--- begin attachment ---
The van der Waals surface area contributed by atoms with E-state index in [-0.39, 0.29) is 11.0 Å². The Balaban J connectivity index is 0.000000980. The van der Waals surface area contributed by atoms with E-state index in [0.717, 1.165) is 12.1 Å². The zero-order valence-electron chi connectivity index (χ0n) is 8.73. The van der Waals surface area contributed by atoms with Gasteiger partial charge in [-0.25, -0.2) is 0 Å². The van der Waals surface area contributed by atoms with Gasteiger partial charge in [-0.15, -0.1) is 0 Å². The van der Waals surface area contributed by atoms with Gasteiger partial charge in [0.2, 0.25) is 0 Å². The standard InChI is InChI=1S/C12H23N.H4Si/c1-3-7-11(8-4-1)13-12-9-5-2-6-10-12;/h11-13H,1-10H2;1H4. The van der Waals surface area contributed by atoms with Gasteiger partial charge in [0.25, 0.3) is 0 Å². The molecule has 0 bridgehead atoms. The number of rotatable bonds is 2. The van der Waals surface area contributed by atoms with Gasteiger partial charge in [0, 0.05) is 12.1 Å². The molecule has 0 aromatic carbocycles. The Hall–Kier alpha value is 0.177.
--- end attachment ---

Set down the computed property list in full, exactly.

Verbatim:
The van der Waals surface area contributed by atoms with E-state index in [-0.39, 0.29) is 11.0 Å². The Balaban J connectivity index is 0.000000980. The van der Waals surface area contributed by atoms with E-state index in [0.717, 1.165) is 12.1 Å². The zero-order valence-electron chi connectivity index (χ0n) is 8.73. The van der Waals surface area contributed by atoms with Gasteiger partial charge in [-0.25, -0.2) is 0 Å². The van der Waals surface area contributed by atoms with Gasteiger partial charge in [-0.15, -0.1) is 0 Å². The van der Waals surface area contributed by atoms with Gasteiger partial charge in [0.2, 0.25) is 0 Å². The standard InChI is InChI=1S/C12H23N.H4Si/c1-3-7-11(8-4-1)13-12-9-5-2-6-10-12;/h11-13H,1-10H2;1H4. The van der Waals surface area contributed by atoms with Gasteiger partial charge in [0.25, 0.3) is 0 Å². The molecule has 0 bridgehead atoms. The number of rotatable bonds is 2. The van der Waals surface area contributed by atoms with Gasteiger partial charge in [0, 0.05) is 12.1 Å². The molecule has 0 aromatic carbocycles. The Hall–Kier alpha value is 0.177.